Sunday, August 10, 2008

UPDATE: Officer Charged in Prank Gone Wrong

An Austin resident working as a police officer for the Amboy/Vernon Center Police Department has been charged with misconduct after allegedly asking a teenage girl to flash her breasts to avoid arrest for drinking, according to the Star Tribune.

Steven P. Boyle has been charged with one gross misdemeanor count of misconduct of a public official by the Blue Earth County Attorney’s Office.

According to the Tribune, the criminal complaint said the incident occurred the night of July 4 at Pumpkinland near Vernon Center.

Boyle allegedly told a sheriff’s investigator he’d been contacted earlier by the young woman’s friend, who’d requested he play a prank of her.

The Tribune said he approached a camper at the farm market and pretended to question the group there. The young girl fled, the report said, though Boyle soon caught her and administered a preliminary breath test.

She failed, and was handcuffed and placed in his squad car.

The Tribune said fellow campers suggested Boyle allow her to show her breasts to avoid transport to jail.

She agreed after Boyle allegedly approached her with the idea, and showed her breasts surrounded by others at a campfire after her handcuffs were removed, according to the Tribune.

She was allegedly told the situation was a joke immediately following.

Boyle is scheduled to appear Aug. 22. The maximum penalty for his crime is one year in prison and/or a $3,000 fine.

Recently Promotoed Chief Philip Palmere is Found Guilty of Perjury

The man recently promoted to be chief of the state Department of General Services Police had once been recommended for termination from the Baltimore Police Department after an administrative board found him guilty of perjury and making a false statement in a court document.

A Circuit Court judge ruled that the police trial board held in 1999 had erred by not allowing Philip Palmere to present two character witnesses. The court ordered a new hearing into allegations that he reported seeing a man - whom he had arrested - toss a gun to the ground when he had actually found the weapon in an apartment.

The department dismissed the charges and Palmere resigned from the force, ending a 15-year career in what his attorney described as a mutual agreement between the two sides. Prosecutors then dropped the gun case, sparing the defendant what could have been a 30-year prison sentence, and later dropped charges against another man Palmere had arrested.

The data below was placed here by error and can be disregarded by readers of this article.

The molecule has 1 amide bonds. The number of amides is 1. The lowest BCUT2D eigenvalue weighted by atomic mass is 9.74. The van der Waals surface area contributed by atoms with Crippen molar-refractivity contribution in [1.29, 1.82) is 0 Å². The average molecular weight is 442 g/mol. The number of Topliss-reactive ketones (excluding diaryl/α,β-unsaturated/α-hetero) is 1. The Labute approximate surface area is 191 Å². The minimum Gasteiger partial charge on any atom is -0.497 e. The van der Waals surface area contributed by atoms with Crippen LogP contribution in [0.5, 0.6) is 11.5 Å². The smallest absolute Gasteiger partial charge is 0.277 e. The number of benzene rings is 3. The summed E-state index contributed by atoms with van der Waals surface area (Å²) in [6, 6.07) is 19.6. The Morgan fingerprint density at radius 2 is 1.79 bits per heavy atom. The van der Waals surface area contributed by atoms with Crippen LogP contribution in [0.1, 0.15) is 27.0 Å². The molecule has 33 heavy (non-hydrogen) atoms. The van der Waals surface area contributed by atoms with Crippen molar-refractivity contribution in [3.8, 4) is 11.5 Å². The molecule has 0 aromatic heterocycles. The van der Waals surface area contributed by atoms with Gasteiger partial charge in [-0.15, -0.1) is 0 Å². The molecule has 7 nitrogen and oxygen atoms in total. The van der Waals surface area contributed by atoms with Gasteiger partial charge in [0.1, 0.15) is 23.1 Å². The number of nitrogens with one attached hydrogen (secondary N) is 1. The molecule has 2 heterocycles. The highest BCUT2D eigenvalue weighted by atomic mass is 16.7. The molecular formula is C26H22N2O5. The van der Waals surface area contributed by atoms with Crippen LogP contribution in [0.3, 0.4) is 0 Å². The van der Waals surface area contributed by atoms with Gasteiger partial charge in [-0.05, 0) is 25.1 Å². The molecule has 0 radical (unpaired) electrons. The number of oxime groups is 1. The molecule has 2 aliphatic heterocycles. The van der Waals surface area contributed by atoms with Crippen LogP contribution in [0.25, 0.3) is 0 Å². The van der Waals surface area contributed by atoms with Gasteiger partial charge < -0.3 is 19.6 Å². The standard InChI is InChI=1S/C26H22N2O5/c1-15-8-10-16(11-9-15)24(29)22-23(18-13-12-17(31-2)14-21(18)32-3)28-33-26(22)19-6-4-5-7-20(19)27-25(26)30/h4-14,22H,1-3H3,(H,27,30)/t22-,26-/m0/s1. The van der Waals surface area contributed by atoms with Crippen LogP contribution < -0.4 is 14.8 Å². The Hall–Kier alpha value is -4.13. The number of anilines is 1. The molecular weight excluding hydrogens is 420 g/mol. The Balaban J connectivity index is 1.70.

Two years later, Palmere joined the DGS Police, a 200-member force responsible for protecting state office buildings in Baltimore and Annapolis, including the State House.

Dave Humphrey, a DGS spokesman, said in a statement that the department performed "a full background investigation, including a review of his Baltimore City Police personnel file. He retired in good standing with a service pension from the city force."

Christine Hansen, a spokeswoman for Gov. Martin O'Malley, said that Palmere has performed well since he was hired.

A public Circuit Court file containing Palmere's appeal of his trial board conviction details the case made against him and the city Police Department's attempts to fire him. The board of his peers recommended that Palmere be suspended for 150 days for misconduct, making a false statement and two counts of improperly filing a report.

Then-police Commissioner Thomas C. Frazier decided the punishment wasn't harsh enough. In an August 1999 letter that is contained in the court file, he wrote, "The egregious nature of the false statement requires termination." A police commissioner can overrule punishment recommendations by trial boards.

Secretary of General Services Alvin C. Collins declined through a spokesman to be interviewed for this article. He elevated Palmere to chief of the DGS Police on June 25. Three weeks later, the department issued a news release noting that the new chief has "brought new energy and new ideas" to the force.

Palmere referred calls to Michael Davey, the Fraternal Order of Police union attorney who represented him at his city police trial board. The attorney said the city department dismissed the internal charges and he believes his client's internal investigation file should have no bearing on his ability to lead the DGS police force.

"He was never charged criminally with perjury," Davey said. "He was never charged criminally with anything."

Baltimore City internal affairs detectives began investigating Palmere and his partner, Drew Dorbert, after they arrested Tavon Anderson in 1996 on gun and drug charges. Palmere wrote a statement of probable cause - a legal document to justify charges - that he saw Anderson throw a gun from his waistband and then watched it "spinning on the floor," according to court documents.

It was later revealed, according to court documents, that Palmere found the gun under a cabinet in the defendant's East Baltimore apartment. Drugs were also found in the apartment, he wrote.

Then-Assistant State's Attorney Mary Koch dropped charges against Anderson when she learned about the inconsistencies in the statement of charges. Palmere and Dorbert were brought up on internal charges. Dorbert retired from the Police Department before his trial board.

Palmere said in his May 1999 trial board hearing that he based his statement of probable cause on his partner's incident report, which said the defendant tossed the gun. Palmere said he only signed the statement of probable cause because he trusted the judgment of his partner.

"Officer Palmere stated he believed his decision to be a poor one," according to minutes taken during trial board and contained in the Circuit Court file.

After the gun and drugs were found, Palmere said, Anderson became worried that a drug boss would accuse him of cooperating with police. The defendant "began to cry stating that he was going to be killed ... for giving up the gun," according to a brief filed in Palmere's defense.

But, Koch, the prosecutor, said the officers could have protected the defendant without providing a false statement. "All he had to do was write a vague statement of charges then see the prosecutor," Koch said, according to the minutes kept in a court file.

The administrative trial board found Palmere guilty of misconduct, making a false statement, violating a law by making a false statement and two charges of improperly filing a report. Members said they recommended a 150-day suspension in part because of the officer's "exemplary record with the department over a fourteen year career."

Members also said that commanders said they "were willing to supervise Officer Palmere despite sustained charges" and "believed Officer Palmere's career was worth salvaging."